Having capabilities to ensure security measures remain effective and to detect cyber incidents that could affect essential services. Included within NISD Objective C:
- C.1 – Security monitoring
- C.2 – Proactive security event discovery

Objective D: Minimising impact of cyber incidents

Ensuring the ability to minimise the impact of security incidents on essential services. Included within NIS Directive Objective D:
- D.1 – Response and recovery planning
- D.2 – Lessons learned/improvements

Audits & penalties

NIS security audits and penalties for non-compliance

Adherence to each NIS principle is judged on how well a total of 39 outcomes are met. Each outcome is assessed based upon Indicators of Good Practice (IGPs).

OESs will be regularly audited by their relevant competent authority to ensure they are fully compliant with the NIS Regulations, or at the very least, working towards compliance. RDSPs are not audited, but they are subject to investigation following any incident that could indicate non-compliance.

In the UK, non-compliant organisations may be fined up to £17 million. The largest fines will be imposed where an incident results in an immediate threat to life or significant adverse impact on the UK economy.

If an OES or RDSP also falls foul of the GDPR and/or DPA 2018, the organisation could be liable to receive separate sanctions. While the UK government has stated that OESs and DSPs should not be tried for the same offence twice, there may be reason for them to be penalised under different regimes if there are multiple, distinct instances of wrongdoing.

A team of security experts using the latest threat intelligence

Compliance

How to comply with the NIS Directive
& NIS Regulations

As an award-winning provider of managed security and assessment services, Redscan can help your organisation achieve NIS compliance. Our services enable you to:

NIS Directive FAQs

Frequently asked questions

What does NIS directive stand for?

The NIS Directive – EU Directive 2016/1148 – is the Directive on the Security of Networks and Information Systems. This is a piece of EU-wide legislation designed to enhance the general level of cyber security in place across the European Union’s critical infrastructure. Alongside cyber security measures, the NIS Directive also covers physical and environmental factors. In the UK, the Directive was transposed into domestic law as the NIS Regulations.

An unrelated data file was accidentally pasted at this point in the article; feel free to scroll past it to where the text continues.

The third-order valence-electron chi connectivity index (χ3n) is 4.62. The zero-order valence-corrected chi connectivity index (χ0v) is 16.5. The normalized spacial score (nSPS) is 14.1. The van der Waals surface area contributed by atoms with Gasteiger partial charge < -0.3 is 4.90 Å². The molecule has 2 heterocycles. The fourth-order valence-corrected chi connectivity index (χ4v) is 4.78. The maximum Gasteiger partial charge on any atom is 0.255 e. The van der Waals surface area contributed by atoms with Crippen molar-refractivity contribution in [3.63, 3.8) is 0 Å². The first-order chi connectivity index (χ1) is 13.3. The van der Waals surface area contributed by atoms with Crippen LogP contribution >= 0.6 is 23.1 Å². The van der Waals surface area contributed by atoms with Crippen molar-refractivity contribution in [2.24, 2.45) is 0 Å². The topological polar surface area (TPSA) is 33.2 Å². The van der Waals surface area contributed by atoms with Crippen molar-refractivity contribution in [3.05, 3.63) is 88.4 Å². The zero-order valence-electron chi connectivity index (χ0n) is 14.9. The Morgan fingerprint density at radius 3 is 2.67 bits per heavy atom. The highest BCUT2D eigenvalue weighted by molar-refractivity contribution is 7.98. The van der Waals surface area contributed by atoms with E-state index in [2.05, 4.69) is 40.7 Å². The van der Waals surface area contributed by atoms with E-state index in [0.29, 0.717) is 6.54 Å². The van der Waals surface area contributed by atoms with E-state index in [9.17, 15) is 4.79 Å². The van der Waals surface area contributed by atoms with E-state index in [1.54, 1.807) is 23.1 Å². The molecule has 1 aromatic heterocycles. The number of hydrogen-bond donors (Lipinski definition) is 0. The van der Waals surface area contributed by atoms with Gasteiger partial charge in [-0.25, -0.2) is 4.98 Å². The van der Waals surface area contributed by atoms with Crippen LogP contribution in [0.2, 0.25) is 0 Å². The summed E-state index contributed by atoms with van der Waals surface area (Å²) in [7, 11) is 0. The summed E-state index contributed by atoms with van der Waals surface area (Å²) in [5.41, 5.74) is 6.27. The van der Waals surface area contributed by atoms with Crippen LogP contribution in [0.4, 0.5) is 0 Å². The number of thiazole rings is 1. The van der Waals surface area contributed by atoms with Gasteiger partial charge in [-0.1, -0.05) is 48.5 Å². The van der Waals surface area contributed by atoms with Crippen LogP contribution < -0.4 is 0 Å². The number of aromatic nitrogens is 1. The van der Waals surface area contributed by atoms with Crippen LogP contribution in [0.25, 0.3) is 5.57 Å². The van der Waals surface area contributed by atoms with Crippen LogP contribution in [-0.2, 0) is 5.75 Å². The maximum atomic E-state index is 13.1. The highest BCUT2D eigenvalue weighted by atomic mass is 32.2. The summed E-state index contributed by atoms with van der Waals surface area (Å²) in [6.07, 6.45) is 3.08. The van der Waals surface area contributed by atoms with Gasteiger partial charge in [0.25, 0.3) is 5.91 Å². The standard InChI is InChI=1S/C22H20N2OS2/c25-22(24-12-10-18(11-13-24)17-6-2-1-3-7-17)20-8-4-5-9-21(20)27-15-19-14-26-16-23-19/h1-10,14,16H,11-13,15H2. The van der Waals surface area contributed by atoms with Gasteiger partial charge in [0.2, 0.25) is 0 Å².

What are the NIS Directive objectives?

There are four key NIS Directive objectives; managing security risk, protecting against cyber-attack, detecting cyber events, and minimising the impact of cyber incidents. Under these objectives sit fourteen NIS Directive subcategories, called principles.

Who needs to comply with the NIS Directive?

The NIS Directive and Regulations apply to two main groups of organisations – Operators of Essential Services (OES) and Relevant Digital Service Providers (RDSP). OESs are organisations that provide an essential service to society that could be disrupted by a cyber incident, including energy, transport, water and healthcare. RDSPs are digital service providers over a certain size that provide online marketplace, search engine and cloud computing services.

What are the cyber security requirements of the NIS Directive?

The main security requirement of NIS is to “identify and take appropriate and proportionate measures to manage the risks posed to the security of network and information systems”. The measures in question should be appropriate to the overall risk posed, covering incident handling, business continuity management, monitoring, auditing and testing, as well as compliance with international standards.

What is the Cyber Assessment Framework?

The Cyber Assessment Framework, or CAF, is a set of guidance released by the UK’s National Cyber Security Centre (NCSC) to help OESs and RDSPs meet the requirements of the NIS Directive and NIS Regulations. Guidance includes a detailed description of each requirement, alongside suggested measures for organisations to take to achieve compliance.